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5 minute read

What is the Best Way to Manage Conflict? Begin With Our Step-by-Step Guide

Don’t let conflicts in the workplace impact company culture and performance. This guide to conflict resolution management will help you deal with inter-office issues when they arise.

Conflicts happen in the workplace, especially now that many businesses actively encourage employees to be more honest with each other. While this kind of transparency can lead to a high-performance workplace culture, it’s also important to develop a solid conflict resolution plan to deal with conflicts that arise.

Major disagreements can distract your team members without reliable conflict resolution strategies in place, leading to poor performance and even resignations. This step-by-step guide ensures you avoid these situations and maintain morale and productivity after a workplace dispute.

1. Identify the parties and the nature of the conflict

You can’t address a conflict in the workplace without knowing the parties involved. Whether you were in the room at the time or just heard rumours flying around the office, knowing which parties are implicated in the conflict is the first step to resolving it.

Once these facts have been established, it’s time to focus on understanding the nature of the conflict. Each party will have their version of events, so arrange a time to have a candid conversation with each person, listening carefully for points of agreement and disagreement.

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2. Gather facts and information about the conflict

After discovering who’s involved and what the disagreement is about, delve deeper into the facts behind the conflict. This likely means identifying and speaking to others who might have helpful information. Ask considered questions to get the full picture.

When discussing the conflict, rephrase what the person has said back to them. This ensures you develop a clear understanding of the situation while giving people a chance to disagree with your interpretation. At all times, avoid interrupting or pre-empting their response.

3. Know the interests and needs of each party

Before suggesting a resolution, understand each party’s interests and needs. Ideally, this can be established through open communication, as you encourage everyone to speak honestly about what the perfect resolution looks like to them.

These answers can help you discover a middle ground that quickly resolves the conflict. While it’s not always straightforward, developing a detailed awareness of each party’s perspective will shape your response.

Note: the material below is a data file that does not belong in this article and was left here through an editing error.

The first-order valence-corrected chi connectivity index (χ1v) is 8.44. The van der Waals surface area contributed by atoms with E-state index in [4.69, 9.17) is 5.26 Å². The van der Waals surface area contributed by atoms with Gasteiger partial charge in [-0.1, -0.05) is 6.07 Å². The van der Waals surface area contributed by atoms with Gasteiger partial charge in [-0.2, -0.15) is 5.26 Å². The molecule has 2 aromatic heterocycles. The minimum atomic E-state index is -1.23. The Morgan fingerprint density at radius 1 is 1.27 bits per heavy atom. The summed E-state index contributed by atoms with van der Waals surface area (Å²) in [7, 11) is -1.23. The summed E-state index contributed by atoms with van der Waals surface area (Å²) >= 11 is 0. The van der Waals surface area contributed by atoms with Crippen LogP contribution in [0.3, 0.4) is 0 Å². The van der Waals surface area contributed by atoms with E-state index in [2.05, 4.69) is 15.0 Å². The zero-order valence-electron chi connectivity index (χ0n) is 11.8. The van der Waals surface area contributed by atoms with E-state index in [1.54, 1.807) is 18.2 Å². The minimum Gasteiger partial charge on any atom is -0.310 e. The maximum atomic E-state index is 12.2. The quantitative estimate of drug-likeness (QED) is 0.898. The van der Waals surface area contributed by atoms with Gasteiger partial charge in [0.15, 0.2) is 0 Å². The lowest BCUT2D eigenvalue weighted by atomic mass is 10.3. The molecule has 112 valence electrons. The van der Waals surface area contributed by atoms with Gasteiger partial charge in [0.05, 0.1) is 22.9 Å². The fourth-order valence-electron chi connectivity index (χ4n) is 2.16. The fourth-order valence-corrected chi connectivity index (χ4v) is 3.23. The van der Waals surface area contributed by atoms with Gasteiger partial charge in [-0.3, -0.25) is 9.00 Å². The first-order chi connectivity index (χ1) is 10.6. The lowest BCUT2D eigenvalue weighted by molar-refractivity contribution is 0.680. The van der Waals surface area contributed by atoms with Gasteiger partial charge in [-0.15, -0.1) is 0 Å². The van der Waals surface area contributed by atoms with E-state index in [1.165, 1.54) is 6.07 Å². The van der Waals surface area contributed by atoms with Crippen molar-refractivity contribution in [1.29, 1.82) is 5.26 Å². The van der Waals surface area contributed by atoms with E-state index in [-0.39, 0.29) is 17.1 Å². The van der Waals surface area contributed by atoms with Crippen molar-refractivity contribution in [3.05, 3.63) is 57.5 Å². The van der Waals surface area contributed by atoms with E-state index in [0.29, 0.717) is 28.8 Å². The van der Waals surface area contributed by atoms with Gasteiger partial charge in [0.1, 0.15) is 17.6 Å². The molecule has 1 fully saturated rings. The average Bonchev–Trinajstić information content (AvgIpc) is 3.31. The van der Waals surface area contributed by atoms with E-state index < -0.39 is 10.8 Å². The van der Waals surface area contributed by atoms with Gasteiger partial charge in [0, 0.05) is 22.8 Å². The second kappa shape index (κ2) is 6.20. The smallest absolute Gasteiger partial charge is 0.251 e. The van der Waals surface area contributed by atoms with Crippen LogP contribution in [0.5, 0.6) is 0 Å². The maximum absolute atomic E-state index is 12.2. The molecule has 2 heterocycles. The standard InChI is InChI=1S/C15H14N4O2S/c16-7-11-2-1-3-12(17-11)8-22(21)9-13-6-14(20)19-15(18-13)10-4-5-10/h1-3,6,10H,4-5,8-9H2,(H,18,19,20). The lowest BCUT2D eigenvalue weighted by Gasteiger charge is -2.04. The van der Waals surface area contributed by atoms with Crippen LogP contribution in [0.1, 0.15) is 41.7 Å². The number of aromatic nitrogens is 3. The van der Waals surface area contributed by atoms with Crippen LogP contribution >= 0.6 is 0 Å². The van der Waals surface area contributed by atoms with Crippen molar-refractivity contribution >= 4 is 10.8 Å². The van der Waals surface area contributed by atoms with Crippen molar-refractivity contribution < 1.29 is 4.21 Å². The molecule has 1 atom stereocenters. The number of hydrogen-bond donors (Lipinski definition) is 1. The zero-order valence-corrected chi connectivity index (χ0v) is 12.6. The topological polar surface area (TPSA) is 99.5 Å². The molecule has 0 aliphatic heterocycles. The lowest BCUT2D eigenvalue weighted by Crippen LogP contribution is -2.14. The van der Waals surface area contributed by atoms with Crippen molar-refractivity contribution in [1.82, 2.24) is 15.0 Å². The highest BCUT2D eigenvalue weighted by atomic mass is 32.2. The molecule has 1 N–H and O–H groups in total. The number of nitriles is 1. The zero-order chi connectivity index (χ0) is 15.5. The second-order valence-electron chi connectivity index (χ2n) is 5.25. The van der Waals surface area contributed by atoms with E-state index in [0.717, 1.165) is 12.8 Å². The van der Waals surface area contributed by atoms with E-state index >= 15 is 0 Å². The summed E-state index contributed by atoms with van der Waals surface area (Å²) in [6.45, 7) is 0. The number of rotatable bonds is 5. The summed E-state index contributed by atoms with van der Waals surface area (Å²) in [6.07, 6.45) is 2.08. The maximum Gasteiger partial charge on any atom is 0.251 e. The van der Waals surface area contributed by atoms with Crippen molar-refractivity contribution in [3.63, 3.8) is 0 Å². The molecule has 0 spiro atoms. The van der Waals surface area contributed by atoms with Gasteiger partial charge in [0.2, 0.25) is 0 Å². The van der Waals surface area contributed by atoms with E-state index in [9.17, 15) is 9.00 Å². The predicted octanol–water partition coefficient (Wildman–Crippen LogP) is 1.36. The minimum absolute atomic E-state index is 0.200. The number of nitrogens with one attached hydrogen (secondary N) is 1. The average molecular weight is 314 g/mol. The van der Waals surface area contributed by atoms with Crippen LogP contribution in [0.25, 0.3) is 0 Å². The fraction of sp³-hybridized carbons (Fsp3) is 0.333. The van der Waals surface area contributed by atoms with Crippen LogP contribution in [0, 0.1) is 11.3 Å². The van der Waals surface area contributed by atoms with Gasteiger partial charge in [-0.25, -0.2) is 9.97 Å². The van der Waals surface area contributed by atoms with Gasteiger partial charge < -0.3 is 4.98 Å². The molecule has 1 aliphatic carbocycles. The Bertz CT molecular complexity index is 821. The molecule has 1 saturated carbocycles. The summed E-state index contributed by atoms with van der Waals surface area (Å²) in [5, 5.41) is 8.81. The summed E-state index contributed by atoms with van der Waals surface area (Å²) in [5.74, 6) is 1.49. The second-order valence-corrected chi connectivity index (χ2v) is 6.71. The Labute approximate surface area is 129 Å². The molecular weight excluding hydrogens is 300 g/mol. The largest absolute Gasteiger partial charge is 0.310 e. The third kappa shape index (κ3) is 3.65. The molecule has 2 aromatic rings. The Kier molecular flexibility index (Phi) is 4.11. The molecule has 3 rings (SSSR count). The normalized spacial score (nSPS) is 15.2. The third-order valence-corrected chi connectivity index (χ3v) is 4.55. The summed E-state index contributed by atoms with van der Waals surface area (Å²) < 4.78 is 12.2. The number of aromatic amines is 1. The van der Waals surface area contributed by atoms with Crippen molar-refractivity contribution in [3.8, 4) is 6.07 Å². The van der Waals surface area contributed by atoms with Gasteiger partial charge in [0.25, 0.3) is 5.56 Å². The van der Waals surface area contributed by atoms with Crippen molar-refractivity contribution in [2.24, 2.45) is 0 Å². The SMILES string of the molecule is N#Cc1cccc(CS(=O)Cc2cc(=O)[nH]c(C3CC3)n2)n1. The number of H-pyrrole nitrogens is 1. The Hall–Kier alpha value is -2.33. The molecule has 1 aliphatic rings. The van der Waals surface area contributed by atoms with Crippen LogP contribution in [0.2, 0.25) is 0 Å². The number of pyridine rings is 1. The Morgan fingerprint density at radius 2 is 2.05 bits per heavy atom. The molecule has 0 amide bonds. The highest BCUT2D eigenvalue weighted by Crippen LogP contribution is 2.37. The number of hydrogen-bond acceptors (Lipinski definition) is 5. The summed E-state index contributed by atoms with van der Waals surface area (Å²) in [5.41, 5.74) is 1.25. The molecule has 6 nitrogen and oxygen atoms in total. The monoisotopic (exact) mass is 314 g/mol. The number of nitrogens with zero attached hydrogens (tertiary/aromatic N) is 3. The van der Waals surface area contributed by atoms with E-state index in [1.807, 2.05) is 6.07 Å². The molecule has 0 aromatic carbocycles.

4. Generate options for resolving the conflict

Now that you understand the conflict and what each party believes is the best solution, you can generate options to resolve the issue. As always, these solutions should consider the short- and long-term ramifications, not just for the parties involved but also for your wider workforce.

Personality-based conflicts, where the issue boils down to differences in work styles, can often be handled by clearing the air and reinforcing the importance of respect. However, serious issues like harassment may require further punishment or workplace training.

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5. Evaluate and select the best option for resolution

After producing several conflict resolution options, choose the one most likely to settle the issue permanently. Although it might be possible to act alone on this decision, it can be more effective to work with the involved parties to select the best solution.

As this process requires collaboration and empathy between those involved in the conflict, the resolution can have a long-lasting impact. Meanwhile, the team members involved will feel more responsible for the solution selected, lowering the risk of future conflict.

6. Develop an action plan to implement the resolution

With the resolution decided and agreed upon, it’s a good idea to produce an action plan that benefits the company and the individual parties involved. The plan should outline key responsibilities for each party to follow, ensuring the issue is finally cleared up.

For example, schedule regular meetings with each party in the coming weeks to discuss whether the resolution has helped. Alternatively, your action plan might mean setting a deadline for parties to work on different projects away from each other.

7. Follow up to ensure the resolution was a success

Even if the parties agree to a proposed resolution, don’t simply accept that the dispute has been resolved overnight. Conflict resolution can be an ongoing issue, where flair-ups between disagreeing parties can happen again if you’re not careful.

You should conduct regular follow-ups with each party involved to ensure this doesn’t happen. This way, you can learn whether all parties are satisfied. If not, you might have to start the conflict resolution process again or consider more drastic measures.

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